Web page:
The most mind-altering thing about this book is its catalogue record. At least, it's the first thing I noticed when looking for The Men Who Stare at Goats after having it recommended to me.
After talking with a friend, I was told, "If you like all those crazy Cold War spy novels, you'll love it!" Never one to turn down a book recommendation from a fellow addict, I wrote it down and forgot about it. Next time I was at the library, I pulled out The List, re-noticed it, and looked it up.
As I said, the first think I noticed about it was its catalogue record. Specifically, the line that said, "355.3RON; 1 copy; Fiction Book; in Fiction books".
As an astute student, no doubt, of the Dewey Decimal System, you'll probably note an inconsistency right away. See, the 300s are Social Sciences, not Fiction (800s). 355.3, specifically, concerns the "Organization and personnel of military forces".
Of course, even though they'd given it the wrong call number, at least it was part of the fiction collection, so I should be able to find it by last name in the stacks.
On a lark, I decided to see if they'd mishelved it amongst the militaria anyway (which would've been immensely amusing — if you know anything about the book, you know it's about "telekinetic special ops" and "psychic spies"); and of course (since you know I did eventually find it) they did. I discussed my amusement about this shelving mistake with the librarian as I checked out.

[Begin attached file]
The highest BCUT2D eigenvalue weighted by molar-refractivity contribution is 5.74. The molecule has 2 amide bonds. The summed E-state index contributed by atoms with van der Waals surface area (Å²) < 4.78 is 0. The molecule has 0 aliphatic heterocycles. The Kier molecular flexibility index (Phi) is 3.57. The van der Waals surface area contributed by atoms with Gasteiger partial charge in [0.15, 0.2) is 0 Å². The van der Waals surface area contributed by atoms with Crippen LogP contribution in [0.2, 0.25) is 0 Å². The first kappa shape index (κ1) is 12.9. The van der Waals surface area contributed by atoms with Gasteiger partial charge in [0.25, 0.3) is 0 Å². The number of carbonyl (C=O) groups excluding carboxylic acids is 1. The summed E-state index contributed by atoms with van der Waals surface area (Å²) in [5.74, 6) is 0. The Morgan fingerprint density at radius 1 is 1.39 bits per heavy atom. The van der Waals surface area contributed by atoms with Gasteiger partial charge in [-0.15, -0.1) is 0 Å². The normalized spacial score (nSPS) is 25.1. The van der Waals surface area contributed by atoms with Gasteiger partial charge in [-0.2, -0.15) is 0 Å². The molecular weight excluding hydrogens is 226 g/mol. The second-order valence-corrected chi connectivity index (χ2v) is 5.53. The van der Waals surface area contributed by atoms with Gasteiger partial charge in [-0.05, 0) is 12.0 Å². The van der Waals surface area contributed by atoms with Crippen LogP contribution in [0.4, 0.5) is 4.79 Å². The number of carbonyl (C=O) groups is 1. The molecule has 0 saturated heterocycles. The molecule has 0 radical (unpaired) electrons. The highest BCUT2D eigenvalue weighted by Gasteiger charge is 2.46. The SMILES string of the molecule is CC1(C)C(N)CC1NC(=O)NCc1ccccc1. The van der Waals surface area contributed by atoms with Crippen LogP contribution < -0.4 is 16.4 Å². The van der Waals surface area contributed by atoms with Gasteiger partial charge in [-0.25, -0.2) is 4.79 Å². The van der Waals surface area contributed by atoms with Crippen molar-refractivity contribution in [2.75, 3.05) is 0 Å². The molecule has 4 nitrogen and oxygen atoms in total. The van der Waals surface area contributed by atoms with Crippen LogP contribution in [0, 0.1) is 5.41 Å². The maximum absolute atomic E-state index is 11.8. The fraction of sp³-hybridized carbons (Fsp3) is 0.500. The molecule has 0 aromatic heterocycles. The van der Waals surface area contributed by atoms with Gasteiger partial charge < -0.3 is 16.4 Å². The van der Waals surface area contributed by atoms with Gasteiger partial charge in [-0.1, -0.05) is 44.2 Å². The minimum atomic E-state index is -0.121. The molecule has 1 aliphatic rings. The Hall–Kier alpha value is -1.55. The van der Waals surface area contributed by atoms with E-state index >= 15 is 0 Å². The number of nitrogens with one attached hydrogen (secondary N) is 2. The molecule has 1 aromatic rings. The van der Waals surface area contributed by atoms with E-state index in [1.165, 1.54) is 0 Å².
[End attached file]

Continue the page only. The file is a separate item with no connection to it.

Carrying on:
See, before I go on, you should know that military fiction is a genre with a fastidious readership: their particularity for authenticity and realism is really surpassed only by the "serious historical fiction" and the "hard science fiction" readers. No author knowing the "reality" demands of the military-fiction audience would write anything as crazy as Uri Geller being hired as a psychic spy for a top-secret project inspired by hippies. No author wanting to sell his books to the savvy and shrewd military-history buffs consuming his particular subgenre would dare go so far as to expect his reader to swallow the training of special-ops in Zen-like meditation practices so they could stare at, and will to death, the eponymous goats. And a general who believed he just needed to concentrate a little harder to walk through his office wall would be a character for a comedy author — not a well-researched and serious military-fictioneer. Such an author would be accused roundly of not doing his research, writing sci-fi under the guise of military fiction, and making a mockery of the genre.
So the only way this book got written was by being true.
The mind-altering thing about its catalog record? The call number is correct.